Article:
The initial reaction to “Rodor Sithi”, Baharul Islam’s second movie, screened recently, holds much promise for the director.
Well-known theatre director and actor Baharul Islam sounded optimistic and happy when asked about the response from the preview show of his second movie “Rodor Sithi” (Sunshine in a Letter) in Mumbai. It must have been heart-warming for the director since films from different parts of the country want to make mark in that city.
The first public exhibition of the film attended by several well known personalities from the industry — producers, directors, actors, cameramen among others — led to praise and pats for Baharul. Yet, there is a significant aspect of this show. “There were only eight to ten Assamese for the preview while the remaining, in the 112-seater auditorium, were non-Assamese,” said the director in a conversation over the phone from Guwahati. The reason, he explained, was, “I wanted to gauge the reaction to be able to get an idea of the all-India market. My target is both the national and international audience and that is reason the English title ‘Scarecrow’ was chosen — to catch the attention of non-Assamese film-goers.”
He added, “At the end of the screening there was a long and continuous applause. When I asked them if the sub-titles in English helped them to feel and enjoy the nuances, I was surprised to learn that a majority said that they did not even read them.” The details of a pan-India release are being worked out with PVR Cinemas, and the film will be screened in Delhi, Mumbai, Kolkata, Hyderabad and Bangalore among other cities.
Baharul has some sound reasons for not confining the film to his State. “The market for Assamese films is very small and secondly there is a shift in audience focus to regional films. Further, the movie is based on nature, exploring self and the dreams, desires and dilemmas of human beings — a strong storyline — so it is bound to have a universal appeal.” He was also impressed by the turnout of theatre-goers for his Assamese plays when they went on the boards in different parts of India. “I was convinced that human emotions and concerns are universal and these are bound to appeal to all, irrespective of the medium of communication.”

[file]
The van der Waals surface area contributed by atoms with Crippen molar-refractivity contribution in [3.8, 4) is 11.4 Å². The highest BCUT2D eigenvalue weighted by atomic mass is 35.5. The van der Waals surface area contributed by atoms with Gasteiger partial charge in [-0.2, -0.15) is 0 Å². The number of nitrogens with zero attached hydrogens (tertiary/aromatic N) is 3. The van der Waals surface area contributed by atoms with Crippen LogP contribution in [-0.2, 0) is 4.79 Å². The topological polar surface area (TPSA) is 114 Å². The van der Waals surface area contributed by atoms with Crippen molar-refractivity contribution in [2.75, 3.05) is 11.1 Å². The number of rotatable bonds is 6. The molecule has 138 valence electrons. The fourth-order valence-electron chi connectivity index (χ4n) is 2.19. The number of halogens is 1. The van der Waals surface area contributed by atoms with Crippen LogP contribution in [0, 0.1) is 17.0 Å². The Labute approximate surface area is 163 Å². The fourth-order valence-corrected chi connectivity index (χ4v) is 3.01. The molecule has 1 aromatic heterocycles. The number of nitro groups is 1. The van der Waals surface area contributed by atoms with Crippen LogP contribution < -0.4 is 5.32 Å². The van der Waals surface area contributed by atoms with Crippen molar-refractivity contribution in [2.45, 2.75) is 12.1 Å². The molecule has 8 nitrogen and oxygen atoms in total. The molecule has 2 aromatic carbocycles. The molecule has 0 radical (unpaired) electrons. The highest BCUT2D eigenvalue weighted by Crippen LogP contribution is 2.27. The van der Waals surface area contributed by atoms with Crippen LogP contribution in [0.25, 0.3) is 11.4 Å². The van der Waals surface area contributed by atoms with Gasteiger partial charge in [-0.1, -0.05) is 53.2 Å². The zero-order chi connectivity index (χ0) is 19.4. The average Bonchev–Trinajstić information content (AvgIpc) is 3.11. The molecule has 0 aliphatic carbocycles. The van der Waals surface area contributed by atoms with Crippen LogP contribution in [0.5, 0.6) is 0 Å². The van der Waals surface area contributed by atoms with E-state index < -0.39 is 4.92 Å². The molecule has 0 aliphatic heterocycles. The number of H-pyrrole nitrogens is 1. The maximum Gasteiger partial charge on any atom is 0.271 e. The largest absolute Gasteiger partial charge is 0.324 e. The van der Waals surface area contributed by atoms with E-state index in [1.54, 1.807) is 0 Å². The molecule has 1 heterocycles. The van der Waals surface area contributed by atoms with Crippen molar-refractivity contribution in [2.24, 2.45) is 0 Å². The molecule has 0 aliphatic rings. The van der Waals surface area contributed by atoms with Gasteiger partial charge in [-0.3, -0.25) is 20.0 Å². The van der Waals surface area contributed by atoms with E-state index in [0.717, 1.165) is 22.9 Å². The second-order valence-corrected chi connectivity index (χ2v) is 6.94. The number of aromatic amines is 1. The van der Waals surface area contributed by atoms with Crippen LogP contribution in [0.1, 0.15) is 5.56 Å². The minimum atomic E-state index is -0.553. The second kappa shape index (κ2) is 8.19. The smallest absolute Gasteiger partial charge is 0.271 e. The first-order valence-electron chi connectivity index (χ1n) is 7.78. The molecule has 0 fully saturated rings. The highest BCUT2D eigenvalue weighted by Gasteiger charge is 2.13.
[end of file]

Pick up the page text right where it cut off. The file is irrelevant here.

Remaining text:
“Rodor Sithi” is based on a play “Ximar Xipare” (Beyond the Obvious), written by Baharul though he clarified it is not a “ditto copy”. The cast includes singers Papon and Zubeen along with Adil Husain, Bhagirathi and others. “Both singers acted naturally, substantiating my belief in realism,” he said.
Baharul’s first movie “Aasene Kunuba Hiyat” was made 13 years ago. Why this long hiatus? “After my maiden venture I thought I was not fit for films so I concentrated on theatre. Crossing 50, I decided to give filmmaking a second shot and felt that my experience, knowledge and wisdom acquired through my theatre journey will assist me.” Pointing out the essential difference in the two mediums, the director said, “Movie making is more challenging and technical; there is a vast canvas and backdrop; there is depth and advantage of takes and retakes unlike plays,” but clarified that plays provided him the comfort zone to make films.
He categorically declared that he will continue his association with theatre. The last one was Girish Karnad’s “Agni and Barkha” in Assamese which was staged repeatedly in Guwahati. “I have my auditorium, my team and repertory company,” he stated, adding “I have already started exploring the subject for my next film.”